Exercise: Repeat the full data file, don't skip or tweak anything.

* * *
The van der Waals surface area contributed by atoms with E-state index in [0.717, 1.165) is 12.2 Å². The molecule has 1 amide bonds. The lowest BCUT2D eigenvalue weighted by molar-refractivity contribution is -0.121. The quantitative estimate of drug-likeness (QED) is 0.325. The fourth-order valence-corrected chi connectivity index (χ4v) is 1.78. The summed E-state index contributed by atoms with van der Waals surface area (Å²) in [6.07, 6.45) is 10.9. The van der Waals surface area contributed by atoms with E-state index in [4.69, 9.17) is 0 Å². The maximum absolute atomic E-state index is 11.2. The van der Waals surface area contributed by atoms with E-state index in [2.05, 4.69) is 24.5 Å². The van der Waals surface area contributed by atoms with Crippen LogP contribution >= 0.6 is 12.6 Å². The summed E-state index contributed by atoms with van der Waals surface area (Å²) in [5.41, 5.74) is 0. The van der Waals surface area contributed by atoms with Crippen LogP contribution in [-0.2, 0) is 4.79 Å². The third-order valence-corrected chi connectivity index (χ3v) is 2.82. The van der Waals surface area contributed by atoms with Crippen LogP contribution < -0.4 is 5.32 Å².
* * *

The van der Waals surface area contributed by atoms with E-state index in [0.717, 1.165) is 12.2 Å². The molecule has 1 amide bonds. The lowest BCUT2D eigenvalue weighted by molar-refractivity contribution is -0.121. The quantitative estimate of drug-likeness (QED) is 0.325. The fourth-order valence-corrected chi connectivity index (χ4v) is 1.78. The summed E-state index contributed by atoms with van der Waals surface area (Å²) in [6.07, 6.45) is 10.9. The van der Waals surface area contributed by atoms with E-state index in [4.69, 9.17) is 0 Å². The maximum absolute atomic E-state index is 11.2. The van der Waals surface area contributed by atoms with E-state index in [2.05, 4.69) is 24.5 Å². The van der Waals surface area contributed by atoms with Crippen LogP contribution >= 0.6 is 12.6 Å². The summed E-state index contributed by atoms with van der Waals surface area (Å²) in [5.41, 5.74) is 0. The van der Waals surface area contributed by atoms with Crippen LogP contribution in [-0.2, 0) is 4.79 Å². The third-order valence-corrected chi connectivity index (χ3v) is 2.82. The van der Waals surface area contributed by atoms with Crippen LogP contribution < -0.4 is 5.32 Å².